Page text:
Another group of Fathom Travelers will plant the seeds in a forest region. Three hours later, our guide told us we had planted 1005 seedlings and seeds. He told us that three weeks into the program, 6,000 seeds had already been planted. With Fathom sailing to the island twice a month, that is quite a social impact. In forty years, a tree that I helped plant will stand in the Dominican Republic’s rainforest. Cool! I was impressed!
Cacao and Women’s Chocolate Cooperative
After a day to rest and explore, where fellow blogger Lora Wiley-Lennartz and I visited Brugal rum factory, we were off to the another social impact activity at Chocal, a Cacao and Women’s Chocolate Cooperative. The cooperative in, Altamira, was started in 2007 by 30 women in search of a way to earn a living while making time for their families. Before the cooperative, work if any, meant traveling long distances, leaving little time for family life. When our group arrived, several of the original founders of the cooperative were on hand to welcome us. The room smelled of delicious chocolate and the ladies presented us with a cup of creamy, sweet hot chocolate to get our day started. I believe it’s the best hot chocolate I have ever tasted!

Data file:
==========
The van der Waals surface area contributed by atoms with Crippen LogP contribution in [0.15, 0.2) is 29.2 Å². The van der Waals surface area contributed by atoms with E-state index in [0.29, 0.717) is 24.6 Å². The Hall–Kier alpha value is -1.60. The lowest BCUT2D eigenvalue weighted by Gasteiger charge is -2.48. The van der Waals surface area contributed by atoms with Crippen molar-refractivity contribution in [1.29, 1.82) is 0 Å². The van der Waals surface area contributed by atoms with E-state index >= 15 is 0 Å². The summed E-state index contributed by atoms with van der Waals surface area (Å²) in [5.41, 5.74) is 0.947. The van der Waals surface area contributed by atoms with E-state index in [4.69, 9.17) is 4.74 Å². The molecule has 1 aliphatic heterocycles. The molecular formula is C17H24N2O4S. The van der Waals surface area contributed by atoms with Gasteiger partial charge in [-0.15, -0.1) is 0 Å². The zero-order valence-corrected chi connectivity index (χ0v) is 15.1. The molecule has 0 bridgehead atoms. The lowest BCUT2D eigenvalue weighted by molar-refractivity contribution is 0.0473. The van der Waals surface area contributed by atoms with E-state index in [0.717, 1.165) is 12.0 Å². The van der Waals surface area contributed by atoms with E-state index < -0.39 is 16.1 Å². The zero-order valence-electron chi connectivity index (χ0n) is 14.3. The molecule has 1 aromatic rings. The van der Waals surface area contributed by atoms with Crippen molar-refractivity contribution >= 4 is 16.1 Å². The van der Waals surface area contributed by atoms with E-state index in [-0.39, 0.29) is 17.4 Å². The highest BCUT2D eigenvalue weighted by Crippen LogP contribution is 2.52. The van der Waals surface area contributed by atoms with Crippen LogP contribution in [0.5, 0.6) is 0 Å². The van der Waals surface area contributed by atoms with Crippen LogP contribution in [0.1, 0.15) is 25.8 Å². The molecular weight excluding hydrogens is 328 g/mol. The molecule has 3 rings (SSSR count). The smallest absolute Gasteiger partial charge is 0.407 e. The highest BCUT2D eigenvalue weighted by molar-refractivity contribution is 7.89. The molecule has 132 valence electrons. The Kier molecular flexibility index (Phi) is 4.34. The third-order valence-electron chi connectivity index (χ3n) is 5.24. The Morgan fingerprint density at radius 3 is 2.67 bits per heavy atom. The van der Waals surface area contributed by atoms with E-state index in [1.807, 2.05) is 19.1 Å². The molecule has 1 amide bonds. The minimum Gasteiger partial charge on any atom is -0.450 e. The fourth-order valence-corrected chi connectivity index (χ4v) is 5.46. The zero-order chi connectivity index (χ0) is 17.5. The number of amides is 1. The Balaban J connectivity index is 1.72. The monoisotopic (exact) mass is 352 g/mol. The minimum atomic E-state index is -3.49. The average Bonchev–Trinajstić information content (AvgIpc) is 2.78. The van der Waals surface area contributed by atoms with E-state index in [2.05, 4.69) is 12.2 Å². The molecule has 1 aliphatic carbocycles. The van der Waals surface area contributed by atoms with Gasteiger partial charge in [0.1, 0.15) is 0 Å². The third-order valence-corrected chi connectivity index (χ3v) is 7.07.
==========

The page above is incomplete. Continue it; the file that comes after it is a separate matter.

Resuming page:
A tour of the cooperative included an explanation of the chocolate production process from cacao tree bark to chocolate bar. The cacao is grown on trees, dried in the sun and sorted before being grounded. While the ladies use machines for grounding the cacao, much of the work is still done by hand, and that’s where we were helpful. In 20-30 minute intervals, we separated good beans from bad ones and sifted through the chocolate nibs to make sure they were free of shells. It took a while for our novice eyes to get the hang of spotting the good from the bad ones, but our guide was a pro and helped us out. Once the chocolate was ready, we learned the proper way to pour into a mold. After a few minutes of refrigeration, the chocolate was ready for packing and sale.
Later we learned that we impacted the cooperative’s productivity by doing the menial work, freeing up the skilled workers to do other things. The group was delighted to have us around and thanked us with a home cooked Dominican lunch of rice and pork, seasoned eggplant, stirred fried vegetables and black beans. Yum! This was a wonderful way to spend my morning in the Dominican Republic. Thanks, ladies!
Student English and Conversation & Learning